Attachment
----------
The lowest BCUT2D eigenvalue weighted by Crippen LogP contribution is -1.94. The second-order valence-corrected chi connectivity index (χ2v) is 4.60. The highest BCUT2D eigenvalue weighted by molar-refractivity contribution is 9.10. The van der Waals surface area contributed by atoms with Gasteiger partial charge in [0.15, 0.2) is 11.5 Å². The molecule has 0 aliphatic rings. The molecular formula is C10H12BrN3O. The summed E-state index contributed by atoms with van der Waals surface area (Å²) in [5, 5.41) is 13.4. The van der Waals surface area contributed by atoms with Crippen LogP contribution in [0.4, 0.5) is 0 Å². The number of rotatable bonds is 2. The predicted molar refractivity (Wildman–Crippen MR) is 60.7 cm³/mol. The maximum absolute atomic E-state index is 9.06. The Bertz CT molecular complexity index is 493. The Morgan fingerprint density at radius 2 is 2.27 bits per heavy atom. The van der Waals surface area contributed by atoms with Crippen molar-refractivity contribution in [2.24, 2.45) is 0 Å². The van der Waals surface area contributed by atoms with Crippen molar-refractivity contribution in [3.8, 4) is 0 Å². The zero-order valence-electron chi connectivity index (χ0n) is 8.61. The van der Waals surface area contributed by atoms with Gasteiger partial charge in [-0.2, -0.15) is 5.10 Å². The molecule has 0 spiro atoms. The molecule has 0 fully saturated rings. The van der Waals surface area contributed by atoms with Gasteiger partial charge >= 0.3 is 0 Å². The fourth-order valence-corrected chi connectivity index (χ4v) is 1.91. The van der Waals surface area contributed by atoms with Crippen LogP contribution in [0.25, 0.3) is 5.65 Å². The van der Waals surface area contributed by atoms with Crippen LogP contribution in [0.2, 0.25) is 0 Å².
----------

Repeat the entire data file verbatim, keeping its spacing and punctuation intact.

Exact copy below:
The lowest BCUT2D eigenvalue weighted by Crippen LogP contribution is -1.94. The second-order valence-corrected chi connectivity index (χ2v) is 4.60. The highest BCUT2D eigenvalue weighted by molar-refractivity contribution is 9.10. The van der Waals surface area contributed by atoms with Gasteiger partial charge in [0.15, 0.2) is 11.5 Å². The molecule has 0 aliphatic rings. The molecular formula is C10H12BrN3O. The summed E-state index contributed by atoms with van der Waals surface area (Å²) in [5, 5.41) is 13.4. The van der Waals surface area contributed by atoms with Crippen LogP contribution in [0.4, 0.5) is 0 Å². The number of rotatable bonds is 2. The predicted molar refractivity (Wildman–Crippen MR) is 60.7 cm³/mol. The maximum absolute atomic E-state index is 9.06. The Bertz CT molecular complexity index is 493. The Morgan fingerprint density at radius 2 is 2.27 bits per heavy atom. The van der Waals surface area contributed by atoms with Crippen molar-refractivity contribution in [2.24, 2.45) is 0 Å². The van der Waals surface area contributed by atoms with Crippen molar-refractivity contribution in [3.8, 4) is 0 Å². The zero-order valence-electron chi connectivity index (χ0n) is 8.61. The van der Waals surface area contributed by atoms with Gasteiger partial charge in [-0.2, -0.15) is 5.10 Å². The molecule has 0 spiro atoms. The molecule has 0 fully saturated rings. The van der Waals surface area contributed by atoms with Gasteiger partial charge >= 0.3 is 0 Å². The fourth-order valence-corrected chi connectivity index (χ4v) is 1.91. The van der Waals surface area contributed by atoms with Crippen LogP contribution in [0.25, 0.3) is 5.65 Å². The van der Waals surface area contributed by atoms with Crippen LogP contribution in [0.2, 0.25) is 0 Å².